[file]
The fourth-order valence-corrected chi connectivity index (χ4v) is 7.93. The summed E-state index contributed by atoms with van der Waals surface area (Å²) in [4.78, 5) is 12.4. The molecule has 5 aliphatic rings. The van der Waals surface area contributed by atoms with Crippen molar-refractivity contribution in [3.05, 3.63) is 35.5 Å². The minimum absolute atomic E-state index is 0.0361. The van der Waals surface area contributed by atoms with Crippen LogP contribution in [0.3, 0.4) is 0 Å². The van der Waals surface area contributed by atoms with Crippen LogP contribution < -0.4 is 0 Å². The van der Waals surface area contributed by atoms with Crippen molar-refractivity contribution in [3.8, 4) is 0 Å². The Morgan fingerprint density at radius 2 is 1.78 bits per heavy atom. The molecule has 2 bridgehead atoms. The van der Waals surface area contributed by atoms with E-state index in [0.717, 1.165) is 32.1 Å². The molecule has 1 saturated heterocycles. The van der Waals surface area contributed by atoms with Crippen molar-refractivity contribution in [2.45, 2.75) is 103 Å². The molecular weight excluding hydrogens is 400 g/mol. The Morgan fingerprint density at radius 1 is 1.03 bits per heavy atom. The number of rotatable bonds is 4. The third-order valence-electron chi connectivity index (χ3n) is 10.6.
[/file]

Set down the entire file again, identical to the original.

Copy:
The fourth-order valence-corrected chi connectivity index (χ4v) is 7.93. The summed E-state index contributed by atoms with van der Waals surface area (Å²) in [4.78, 5) is 12.4. The molecule has 5 aliphatic rings. The van der Waals surface area contributed by atoms with Crippen molar-refractivity contribution in [3.05, 3.63) is 35.5 Å². The minimum absolute atomic E-state index is 0.0361. The van der Waals surface area contributed by atoms with Crippen LogP contribution in [0.3, 0.4) is 0 Å². The van der Waals surface area contributed by atoms with Crippen LogP contribution < -0.4 is 0 Å². The van der Waals surface area contributed by atoms with Crippen molar-refractivity contribution in [3.8, 4) is 0 Å². The Morgan fingerprint density at radius 2 is 1.78 bits per heavy atom. The molecule has 2 bridgehead atoms. The van der Waals surface area contributed by atoms with E-state index in [0.717, 1.165) is 32.1 Å². The molecule has 1 saturated heterocycles. The van der Waals surface area contributed by atoms with Crippen molar-refractivity contribution in [2.45, 2.75) is 103 Å². The molecular weight excluding hydrogens is 400 g/mol. The Morgan fingerprint density at radius 1 is 1.03 bits per heavy atom. The number of rotatable bonds is 4. The third-order valence-electron chi connectivity index (χ3n) is 10.6.